We ordered the traditional vanilla flan.
Day 2 El yunque National Forest & Bio Bay Kayaking
After relaxing the earlier day at the Isla Verde beach, today was the day to do some hiking and kayaking and shedding those extra calories from a nice puerto rican dinner.
We booked our day tour with “Be spoke” company and they were amazing. We were ready to for our hike at El Yunque national forest and the unique bio bay kayaking in laguna grande.
Just before hopping on to our bus ride from Isla Verde to Fajardo, we had some nice tropical fruit smoothies and breakfast at Ba Juice which was on the ground floor of the same building where we were staying.
They served great smoothies from fresh fruits like pineapple, bananas, coconut water, etc.
The “Be Spoke” tour guide Jerry picked us from the hotel and we were accompanied with 2 more fellow travellers karen and her boyfriend Jonathan. We drove to the Fajardo National Rain Forest which is like a 40 min drive from Isla Verde.
Our agenda for the forest was to visit the Information center, Yokahu Tower, Big Tree Trail and finally the La Mina Falls.
Reached the National Forest Information center where Jerry gave us some great info about the fruits, plants, birds, history, etc of the forest. He showed and shared with us some interesting facts about the coffee plant, elephant ear, the wild ginger plan, sugarcane, papaya tree, termites etc.
El Yunque National Forest, formerly known as the Luquillo National Forest and the Caribbean National Forest, is a forest located in northeastern Puerto Rico. It is the only tropical rain forest in the United States National Forest System. The forest is commonly known as El Yunque, which may be attributed to either a Spanish approximation of the aboriginal Taíno word yu-ke which means “white lands”, or the word “anvil,” which is yunque in Spanish. The second-tallest mountain within El Yunque is also named El Yunque. El Yunque National Rainforest is located on the slopes of the Sierra de Luquillo mountains, encompassing 28,000 acres of land, making it the largest block of public land in Puerto Rico.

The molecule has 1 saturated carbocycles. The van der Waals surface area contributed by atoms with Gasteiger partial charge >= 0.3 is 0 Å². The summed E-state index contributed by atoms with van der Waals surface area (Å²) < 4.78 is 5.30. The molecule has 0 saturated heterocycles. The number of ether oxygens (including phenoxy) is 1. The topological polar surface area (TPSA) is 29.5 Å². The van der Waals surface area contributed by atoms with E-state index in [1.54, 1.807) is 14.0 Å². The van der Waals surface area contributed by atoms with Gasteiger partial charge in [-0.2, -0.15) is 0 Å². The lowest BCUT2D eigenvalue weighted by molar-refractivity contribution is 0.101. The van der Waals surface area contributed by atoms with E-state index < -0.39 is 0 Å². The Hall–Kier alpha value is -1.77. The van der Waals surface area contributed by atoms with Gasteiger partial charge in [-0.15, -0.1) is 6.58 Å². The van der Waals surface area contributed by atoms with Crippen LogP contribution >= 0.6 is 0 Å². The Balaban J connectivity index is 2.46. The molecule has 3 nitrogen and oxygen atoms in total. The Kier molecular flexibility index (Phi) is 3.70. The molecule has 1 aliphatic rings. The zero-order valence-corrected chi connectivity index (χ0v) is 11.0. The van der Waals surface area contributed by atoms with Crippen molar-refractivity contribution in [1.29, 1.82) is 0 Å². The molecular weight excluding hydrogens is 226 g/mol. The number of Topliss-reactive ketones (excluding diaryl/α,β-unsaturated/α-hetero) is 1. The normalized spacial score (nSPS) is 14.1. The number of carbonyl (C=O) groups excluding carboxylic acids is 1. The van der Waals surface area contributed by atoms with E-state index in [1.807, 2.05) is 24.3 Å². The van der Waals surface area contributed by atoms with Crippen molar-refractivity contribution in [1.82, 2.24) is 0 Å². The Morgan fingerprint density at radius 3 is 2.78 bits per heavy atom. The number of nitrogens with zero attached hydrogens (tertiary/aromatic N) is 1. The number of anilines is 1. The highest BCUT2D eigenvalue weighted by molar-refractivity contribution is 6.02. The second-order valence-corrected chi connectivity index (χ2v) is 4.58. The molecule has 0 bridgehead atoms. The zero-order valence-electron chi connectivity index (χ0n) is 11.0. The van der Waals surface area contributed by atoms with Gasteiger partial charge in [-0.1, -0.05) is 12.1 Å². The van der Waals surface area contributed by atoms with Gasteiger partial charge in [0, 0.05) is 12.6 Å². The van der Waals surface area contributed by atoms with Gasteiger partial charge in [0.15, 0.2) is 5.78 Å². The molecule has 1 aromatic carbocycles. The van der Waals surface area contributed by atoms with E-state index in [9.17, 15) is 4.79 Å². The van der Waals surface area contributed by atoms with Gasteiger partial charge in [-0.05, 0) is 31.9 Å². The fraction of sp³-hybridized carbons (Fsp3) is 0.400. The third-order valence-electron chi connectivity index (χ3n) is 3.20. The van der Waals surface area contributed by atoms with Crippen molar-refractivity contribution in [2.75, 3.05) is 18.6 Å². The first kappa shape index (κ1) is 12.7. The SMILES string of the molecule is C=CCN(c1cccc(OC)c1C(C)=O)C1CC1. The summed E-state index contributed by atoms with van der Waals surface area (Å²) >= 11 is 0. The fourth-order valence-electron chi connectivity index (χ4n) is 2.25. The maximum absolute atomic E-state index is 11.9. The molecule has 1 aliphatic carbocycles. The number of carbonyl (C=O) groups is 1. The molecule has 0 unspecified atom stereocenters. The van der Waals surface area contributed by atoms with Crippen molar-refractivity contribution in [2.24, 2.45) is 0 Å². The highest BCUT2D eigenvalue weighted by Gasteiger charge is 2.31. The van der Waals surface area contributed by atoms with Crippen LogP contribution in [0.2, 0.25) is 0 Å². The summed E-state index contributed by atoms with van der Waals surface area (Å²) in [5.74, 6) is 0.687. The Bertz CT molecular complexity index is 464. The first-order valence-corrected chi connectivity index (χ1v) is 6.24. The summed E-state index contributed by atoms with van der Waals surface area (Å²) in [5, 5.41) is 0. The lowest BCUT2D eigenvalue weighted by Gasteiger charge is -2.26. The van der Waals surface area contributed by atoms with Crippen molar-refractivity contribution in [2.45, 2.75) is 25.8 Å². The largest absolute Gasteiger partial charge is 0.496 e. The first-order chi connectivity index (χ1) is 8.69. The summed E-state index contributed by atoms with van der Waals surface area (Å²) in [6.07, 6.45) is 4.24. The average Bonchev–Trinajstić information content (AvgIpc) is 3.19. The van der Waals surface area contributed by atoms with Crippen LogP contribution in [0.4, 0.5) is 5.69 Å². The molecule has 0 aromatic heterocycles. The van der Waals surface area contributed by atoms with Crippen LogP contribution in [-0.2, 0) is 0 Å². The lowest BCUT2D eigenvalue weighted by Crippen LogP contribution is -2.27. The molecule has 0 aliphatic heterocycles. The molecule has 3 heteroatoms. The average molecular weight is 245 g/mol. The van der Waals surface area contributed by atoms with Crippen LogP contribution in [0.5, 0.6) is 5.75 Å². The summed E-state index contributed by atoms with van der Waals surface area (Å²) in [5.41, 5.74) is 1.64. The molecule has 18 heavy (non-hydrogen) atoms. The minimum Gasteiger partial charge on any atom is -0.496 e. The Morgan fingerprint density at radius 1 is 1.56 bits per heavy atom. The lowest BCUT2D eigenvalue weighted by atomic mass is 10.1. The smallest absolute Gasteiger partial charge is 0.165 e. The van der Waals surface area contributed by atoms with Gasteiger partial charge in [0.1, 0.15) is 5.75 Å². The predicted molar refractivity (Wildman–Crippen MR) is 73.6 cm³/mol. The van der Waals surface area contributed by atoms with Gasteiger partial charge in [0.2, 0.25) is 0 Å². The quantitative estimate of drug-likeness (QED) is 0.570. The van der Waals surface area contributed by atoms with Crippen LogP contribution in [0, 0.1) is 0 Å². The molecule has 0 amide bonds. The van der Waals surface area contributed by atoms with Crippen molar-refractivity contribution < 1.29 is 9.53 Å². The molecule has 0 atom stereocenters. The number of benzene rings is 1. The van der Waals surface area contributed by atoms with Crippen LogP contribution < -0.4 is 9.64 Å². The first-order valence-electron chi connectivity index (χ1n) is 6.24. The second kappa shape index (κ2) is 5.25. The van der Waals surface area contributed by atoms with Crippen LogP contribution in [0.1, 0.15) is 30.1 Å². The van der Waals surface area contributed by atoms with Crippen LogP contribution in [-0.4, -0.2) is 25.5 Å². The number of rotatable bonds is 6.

It was renamed Caribbean National Forest on 4 June 1935. It is home to over 200 species of trees and plants, 23 of which are found nowhere else!
Because Puerto Rico is south of the Tropic of Cancer, it has a tropical climate. There is no distinct wet or dry season in El Yunque; it rains year round. The temperature and length of daylight remain fairly constant throughout the year. The average temperature year-round is 80 degrees (high) and 70 degrees (low). All of these factors provide a year-round growing season.
Mushroom growing on the tree trunk. Laetiporus is a genus of edible mushrooms found throughout much of the world. Some species, especially Laetiporus sulphureus, are commonly known as sulphur shelf,chicken of the woods, the chicken mushroom, or the chicken fungus because many think they taste like chicken.
After the information center we headed to the Yokahu Tower.
The Yokahú Tower is one of the two observation towers located in the park. Constructed in 1963, it is widely considered the better of the two with regard to the view offered. The other tower, Mount Britton Tower, is situated at a higher altitude. Owing to this, the view from it is frequently obscured by cloud cover. When it comes to convenience, Yokahú Tower again has an advantage over the Mount Britton Tower. Yokahú Tower has a parking lot nearby whereas the Britton Tower is in the middle of the forest
In addition to the wonderful views and ease of access that Yokahu Tower affords you, there are also many informational signs around the tower
El Toro, the highest mountain peak in the forest rises 1,065 metres above sea level. Ample rainfall creates a jungle-like setting — lush foliage, crags, waterfalls, and rivers are a prevalent sight. The forest has a number of trails from which the jungle-like territory’s flora and fauna can be appreciated. El Yunque is also renowned for its uniqueTaíno petroglyphs.
Big Tree Trail & La mina falls
Several trails are scattered throughout this impressive park, and two of the most popular are the Big Tree Trail (0.9 miles one way) and La Mina Falls Trail (0.7 miles one way). These two trails are both a means to the same end, that end being the 35-foot tropical beauty of La Mina Falls—an exquisite waterfall that drops over a jumble of huge rocks into a picturesque pool where hikers can choose to swim or simply rest and enjoy the lush rainforest.